Editor’s Note: As posted on WINDExchange, the U.S. Department of Energy’s (DOE) Wind Program’s platform for disseminating credible information about wind energy, this release has been derived from audio from Mia Devine. Devine is the Northwest SEED Project Manager, a non-profit organization dedicated to educating and empowering communities to develop their own solutions for conservation and for creating a sustainable, local economy. (MP3 1.9 MB; Download Windows Media Player. Time: 00:02:04 | Source: Seanica Otterby, National Association of Farm Broadcasters)
Currently there are some small wind turbines that are not working properly, and people who see these turbines automatically assume wind energy must not work. Wind energy engineer Mia Devine says that’s not true it’s just some wind turbines aren’t correctly installed.
As farmers know, the right plants have to be grown in the right locations. Devine says the same goes for wind turbines. She created a Consumer’s Guide Checklist for Small Wind Electric Systems, designed to educate people about the right and wrong situations for wind turbines to avoid mistakes that are giving small wind a bad reputation.
Devine says there are three common mistakes consumers make when purchasing and installing small wind electric systems. The first is installing a turbine on a tower that’s too short.
If you’ve ever been in an airplane that goes through turbulent weather, you know that turbulence is not good for the aerodynamics of the blades, and that the airplane can suddenly drop in altitude as it seeks smoother air flow. So, wind turbine blades also prefer smooth, steady wind to produce the maximum amount of electricity. Since the wind turbines can’t suddenly change their altitude depending on the conditions like airplanes can, you need to install turbines where there’s minimum likelihood of turbulence.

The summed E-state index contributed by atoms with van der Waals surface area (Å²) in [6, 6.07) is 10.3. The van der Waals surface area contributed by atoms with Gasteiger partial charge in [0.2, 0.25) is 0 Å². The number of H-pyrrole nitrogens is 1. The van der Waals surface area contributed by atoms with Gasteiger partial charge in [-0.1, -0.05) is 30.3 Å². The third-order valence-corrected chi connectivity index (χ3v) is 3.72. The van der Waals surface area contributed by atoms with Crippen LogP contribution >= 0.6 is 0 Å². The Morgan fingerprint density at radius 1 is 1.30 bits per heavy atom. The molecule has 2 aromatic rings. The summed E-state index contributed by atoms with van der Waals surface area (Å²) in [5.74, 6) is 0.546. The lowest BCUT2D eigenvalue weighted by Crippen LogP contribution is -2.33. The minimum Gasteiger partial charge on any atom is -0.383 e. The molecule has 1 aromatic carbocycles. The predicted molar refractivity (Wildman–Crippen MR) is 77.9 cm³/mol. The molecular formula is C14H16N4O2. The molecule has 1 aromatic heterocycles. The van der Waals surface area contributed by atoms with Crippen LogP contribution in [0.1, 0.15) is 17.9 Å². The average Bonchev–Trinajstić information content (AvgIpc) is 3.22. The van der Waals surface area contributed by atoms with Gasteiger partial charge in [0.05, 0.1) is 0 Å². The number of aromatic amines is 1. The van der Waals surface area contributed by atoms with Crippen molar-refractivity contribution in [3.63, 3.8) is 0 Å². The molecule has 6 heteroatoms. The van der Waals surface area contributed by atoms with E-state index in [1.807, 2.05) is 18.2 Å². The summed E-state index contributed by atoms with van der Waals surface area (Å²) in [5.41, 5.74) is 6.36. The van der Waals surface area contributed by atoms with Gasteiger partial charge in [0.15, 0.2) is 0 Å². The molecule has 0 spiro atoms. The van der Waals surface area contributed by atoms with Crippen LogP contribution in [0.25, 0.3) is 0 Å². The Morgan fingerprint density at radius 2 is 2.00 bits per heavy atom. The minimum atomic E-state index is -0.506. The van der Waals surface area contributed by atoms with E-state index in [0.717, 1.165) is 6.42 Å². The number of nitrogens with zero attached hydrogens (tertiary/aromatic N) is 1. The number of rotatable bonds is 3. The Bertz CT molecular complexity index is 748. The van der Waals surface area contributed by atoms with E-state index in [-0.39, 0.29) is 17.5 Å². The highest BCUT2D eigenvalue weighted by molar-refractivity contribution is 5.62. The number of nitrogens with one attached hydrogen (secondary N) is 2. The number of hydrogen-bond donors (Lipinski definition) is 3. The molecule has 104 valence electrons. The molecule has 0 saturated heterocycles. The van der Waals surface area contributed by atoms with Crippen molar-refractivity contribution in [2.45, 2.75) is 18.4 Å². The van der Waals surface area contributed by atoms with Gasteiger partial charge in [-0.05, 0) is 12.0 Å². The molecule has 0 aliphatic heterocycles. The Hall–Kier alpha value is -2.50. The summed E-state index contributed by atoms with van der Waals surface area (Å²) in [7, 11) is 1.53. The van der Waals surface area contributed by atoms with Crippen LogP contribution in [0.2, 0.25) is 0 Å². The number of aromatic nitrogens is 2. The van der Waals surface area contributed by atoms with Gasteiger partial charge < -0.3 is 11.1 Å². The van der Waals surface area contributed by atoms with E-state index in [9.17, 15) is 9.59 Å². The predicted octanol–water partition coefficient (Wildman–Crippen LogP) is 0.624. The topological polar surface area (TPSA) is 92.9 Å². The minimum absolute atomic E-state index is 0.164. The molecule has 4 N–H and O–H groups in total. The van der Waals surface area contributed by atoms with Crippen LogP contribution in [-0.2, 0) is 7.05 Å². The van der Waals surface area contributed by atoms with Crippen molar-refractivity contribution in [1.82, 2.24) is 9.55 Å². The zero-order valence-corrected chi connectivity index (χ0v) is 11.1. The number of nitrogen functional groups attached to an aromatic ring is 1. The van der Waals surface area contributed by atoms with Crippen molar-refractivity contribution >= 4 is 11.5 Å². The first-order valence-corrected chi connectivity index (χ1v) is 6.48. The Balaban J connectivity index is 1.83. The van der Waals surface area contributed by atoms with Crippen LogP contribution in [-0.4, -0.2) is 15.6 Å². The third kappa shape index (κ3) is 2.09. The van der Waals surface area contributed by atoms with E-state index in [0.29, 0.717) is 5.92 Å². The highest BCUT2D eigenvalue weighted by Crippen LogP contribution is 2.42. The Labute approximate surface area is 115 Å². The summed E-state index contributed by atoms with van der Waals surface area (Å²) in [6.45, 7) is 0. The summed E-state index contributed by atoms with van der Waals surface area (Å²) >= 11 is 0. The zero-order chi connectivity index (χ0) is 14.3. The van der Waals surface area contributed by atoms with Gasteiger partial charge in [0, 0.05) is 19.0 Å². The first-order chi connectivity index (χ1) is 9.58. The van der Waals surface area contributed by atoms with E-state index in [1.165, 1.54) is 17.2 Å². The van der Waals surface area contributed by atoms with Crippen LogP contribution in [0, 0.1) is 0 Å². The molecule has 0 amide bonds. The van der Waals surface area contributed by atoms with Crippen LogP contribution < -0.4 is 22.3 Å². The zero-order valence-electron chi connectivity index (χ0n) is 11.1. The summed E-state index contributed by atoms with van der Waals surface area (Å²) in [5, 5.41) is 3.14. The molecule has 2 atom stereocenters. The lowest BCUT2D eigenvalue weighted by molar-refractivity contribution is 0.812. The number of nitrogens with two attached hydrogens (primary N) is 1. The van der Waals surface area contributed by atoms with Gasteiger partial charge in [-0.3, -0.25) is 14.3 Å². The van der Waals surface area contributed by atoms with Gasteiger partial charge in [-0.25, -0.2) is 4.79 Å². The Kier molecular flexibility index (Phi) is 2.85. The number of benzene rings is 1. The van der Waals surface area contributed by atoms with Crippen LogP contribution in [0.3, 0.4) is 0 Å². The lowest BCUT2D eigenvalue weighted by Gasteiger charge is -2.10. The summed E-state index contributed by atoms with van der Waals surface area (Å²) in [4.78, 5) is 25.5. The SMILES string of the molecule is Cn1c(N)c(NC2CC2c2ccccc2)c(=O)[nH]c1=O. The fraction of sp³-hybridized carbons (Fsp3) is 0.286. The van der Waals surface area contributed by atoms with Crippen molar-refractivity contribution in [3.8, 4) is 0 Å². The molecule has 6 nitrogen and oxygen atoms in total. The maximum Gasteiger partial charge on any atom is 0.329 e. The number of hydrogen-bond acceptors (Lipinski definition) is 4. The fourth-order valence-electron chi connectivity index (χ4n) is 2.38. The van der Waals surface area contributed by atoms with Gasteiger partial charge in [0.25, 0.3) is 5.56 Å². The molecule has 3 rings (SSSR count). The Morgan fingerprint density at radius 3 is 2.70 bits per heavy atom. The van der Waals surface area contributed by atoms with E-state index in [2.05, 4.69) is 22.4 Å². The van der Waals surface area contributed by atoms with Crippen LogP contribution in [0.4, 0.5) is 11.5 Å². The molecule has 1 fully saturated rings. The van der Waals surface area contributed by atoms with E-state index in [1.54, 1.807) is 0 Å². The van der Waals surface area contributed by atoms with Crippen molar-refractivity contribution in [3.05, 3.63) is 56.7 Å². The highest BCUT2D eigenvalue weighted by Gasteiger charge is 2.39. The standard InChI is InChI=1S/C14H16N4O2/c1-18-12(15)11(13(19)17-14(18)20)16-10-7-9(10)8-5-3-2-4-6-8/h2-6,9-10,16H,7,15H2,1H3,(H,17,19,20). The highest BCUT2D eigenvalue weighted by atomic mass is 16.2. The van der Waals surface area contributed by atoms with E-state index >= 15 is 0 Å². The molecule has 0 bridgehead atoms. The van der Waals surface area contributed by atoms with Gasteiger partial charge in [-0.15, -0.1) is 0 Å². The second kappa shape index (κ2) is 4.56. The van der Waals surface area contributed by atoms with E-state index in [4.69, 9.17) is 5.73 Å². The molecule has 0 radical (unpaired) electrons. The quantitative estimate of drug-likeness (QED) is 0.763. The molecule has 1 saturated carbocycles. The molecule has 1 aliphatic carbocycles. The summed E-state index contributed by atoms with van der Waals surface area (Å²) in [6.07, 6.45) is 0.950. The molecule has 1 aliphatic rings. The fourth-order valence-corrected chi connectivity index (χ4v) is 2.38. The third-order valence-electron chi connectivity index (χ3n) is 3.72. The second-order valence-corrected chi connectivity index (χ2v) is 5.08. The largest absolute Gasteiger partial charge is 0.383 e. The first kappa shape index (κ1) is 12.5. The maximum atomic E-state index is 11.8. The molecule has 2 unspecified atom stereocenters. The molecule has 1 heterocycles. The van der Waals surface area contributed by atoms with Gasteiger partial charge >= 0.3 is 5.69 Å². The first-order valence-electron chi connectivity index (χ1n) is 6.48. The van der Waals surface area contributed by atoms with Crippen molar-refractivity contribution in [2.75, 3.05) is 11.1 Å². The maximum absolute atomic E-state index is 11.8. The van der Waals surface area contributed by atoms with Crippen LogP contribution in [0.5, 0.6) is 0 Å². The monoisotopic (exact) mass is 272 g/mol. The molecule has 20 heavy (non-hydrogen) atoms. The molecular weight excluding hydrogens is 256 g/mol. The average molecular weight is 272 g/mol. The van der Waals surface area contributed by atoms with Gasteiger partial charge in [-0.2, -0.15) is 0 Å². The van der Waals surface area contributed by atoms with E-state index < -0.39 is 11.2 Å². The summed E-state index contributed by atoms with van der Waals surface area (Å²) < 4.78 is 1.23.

In residential or farm applications, things that cause turbulence are your house, your barn, trees. So, when the wind flows over these obstructions, it creates a turbulent wake that extends a significant distance down wind and also above the obstruction. In order to avoid this turbulent zone of wind, the general guideline is to install your wind turbine so that the entire blade rotor is at least 30 feet above the height of any obstructions that are located within 500 feet of your wind turbine tower base.
The second mistake is installing an unproven wind turbine design. Devine says it can be hard for consumers to determine which models and manufacturers work best.
When you’re shopping for a wind turbine, be sure to look for the small wind certification label. It will tell you the kilowatt-hours that your wind turbine should produce at certain wind speeds over a year. The method of calculating that number is standard across manufacturers. The certification process also looks at the durability, safety features, sound that the wind turbine might produce.
Devine says there are a number of websites that list which turbines are certified. One is www.smallwindcertification.org.
The third mistake is setting unrealistic expectations. Devine says small wind turbines are not right for everyone, so it’s important for people to do their homework before purchasing a wind turbine.
There are a lot of different marketing claims out there. These marketing terms might not reflect reality. It’s important for a consumer to do his or her homework, verifying these sales claims with an independent source. You can ask for customer references, call these references, see if they like the wind turbine that they purchased, see if it’s performing to their expectations. You can contact your state energy office for information.
The U.S. Department of Energy also has a great website through their WINDExchange program. There are also DOE-funded wind Regional Resource Centers.
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